Step 4 turned out to be the best part. The Chef trimmed up the messy bits in the back and took off an extra half-inch that made all the difference in the world. In just under 45 seconds it went from What have I done? to swingy sassy style. He did such a fantastic job I almost cried in relief. I now have a glorious choppy bob with angled bangs and a spouse who will be much more likely to do it again because I was not a screeching hysterical mess. I’ve been trimming my own bangs for a while now so I didn’t include them as a Step 5, but you might want to, providing your balls ever get as big as mine.
• Continued the Spending Fast. In January, an additional $476 was paid toward consumer debt as a result of no spending on non-essentials. Once again, ask the average person if she’s got an extra $476 dollars per month and she’s likely to say No. That’s likely because she’s spending it and not because she isn’t earning it.
• Slowly working up the courage to take on Project 333. I’m getting there. I might have to start with a Project 666 (gasp! oh glob!). In January I made a bold strike in that direction by with the declaration, If I do not love it I will not wear it, which means I also refuse to own it. Each garment that comes off the hanger or out of the drawer to be worn gets the Do I love this? test. If it fails the test, the garment no longer lives in my house. Although I haven’t bought any non-essential clothing since October it will also apply to future purchases. This means NO MORE buying something simply because it’s a great deal or marked down on clearance. If I do not love it, it doesn’t matter how low the price. I will not own it.
This notion that we can’t pass up a bargain is part of the scarcity mindset. The scarcity mindset says I don’t have enough money so I’d better snatch up a great deal on something I don’t need right now and hoard it for when I do need it but can’t afford to buy it. For me, it is a leftover habit from growing up in poverty. We were too poor to buy what we liked; we had to settle for what we could afford, especially when it came to clothing.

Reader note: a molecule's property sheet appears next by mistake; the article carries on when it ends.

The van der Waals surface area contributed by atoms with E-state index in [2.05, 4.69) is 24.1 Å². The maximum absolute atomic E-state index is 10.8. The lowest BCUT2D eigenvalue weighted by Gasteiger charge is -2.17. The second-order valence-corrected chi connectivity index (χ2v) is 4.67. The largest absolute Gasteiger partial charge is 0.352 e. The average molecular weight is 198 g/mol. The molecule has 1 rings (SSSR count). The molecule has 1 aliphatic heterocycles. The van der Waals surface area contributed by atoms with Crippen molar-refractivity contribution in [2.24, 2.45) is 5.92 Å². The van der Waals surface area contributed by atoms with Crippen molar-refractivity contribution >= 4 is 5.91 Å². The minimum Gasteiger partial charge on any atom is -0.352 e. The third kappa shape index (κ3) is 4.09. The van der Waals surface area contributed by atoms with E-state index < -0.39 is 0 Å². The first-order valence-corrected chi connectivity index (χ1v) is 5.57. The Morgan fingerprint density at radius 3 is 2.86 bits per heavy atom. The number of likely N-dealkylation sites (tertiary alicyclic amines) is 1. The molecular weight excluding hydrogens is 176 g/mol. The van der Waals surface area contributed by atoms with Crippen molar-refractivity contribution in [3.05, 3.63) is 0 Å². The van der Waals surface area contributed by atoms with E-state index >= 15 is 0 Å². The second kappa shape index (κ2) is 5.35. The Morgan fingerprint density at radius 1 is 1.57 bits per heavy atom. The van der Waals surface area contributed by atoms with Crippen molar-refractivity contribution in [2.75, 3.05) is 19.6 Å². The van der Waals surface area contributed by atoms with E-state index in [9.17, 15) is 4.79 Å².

We accepted clothes that were free or bought clothes because they were 75% off regardless of whether or not we liked them. It was wrong and wasteful to say No Thanks to a bargain or a freebie. That habit carries into adulthood. That fact that something is a great deal overrules the fact that I wouldn’t buy the item at full price even if I had the money — because I don’t really like it, it isn’t practical to my lifestyle, isn’t flattering or doesn’t fit well, etc. This is how we fill our homes with clothes we rarely or never wear. No more. If I don’t love it, it can be free or nearly free to someone else.
• Updated my resume, but not for the reason you think. I’ve learned to keep certain things up to date since I never know when I’m going to need them — my RoadID, my passport, and my resume. Now that I’m eight months into my current employment situation I’ve got a good enough grasp of what I do to describe it. It is uniquely satisfying to write it all down and see it in print. A job description is not the same because it only outlines what is expected of me. A resume details the actual accomplishments, experiences, and the expenditures of my time and energy. It helps me appreciate what I do to view the work from an alternate perspective once in a while, as opposed to the daily grind.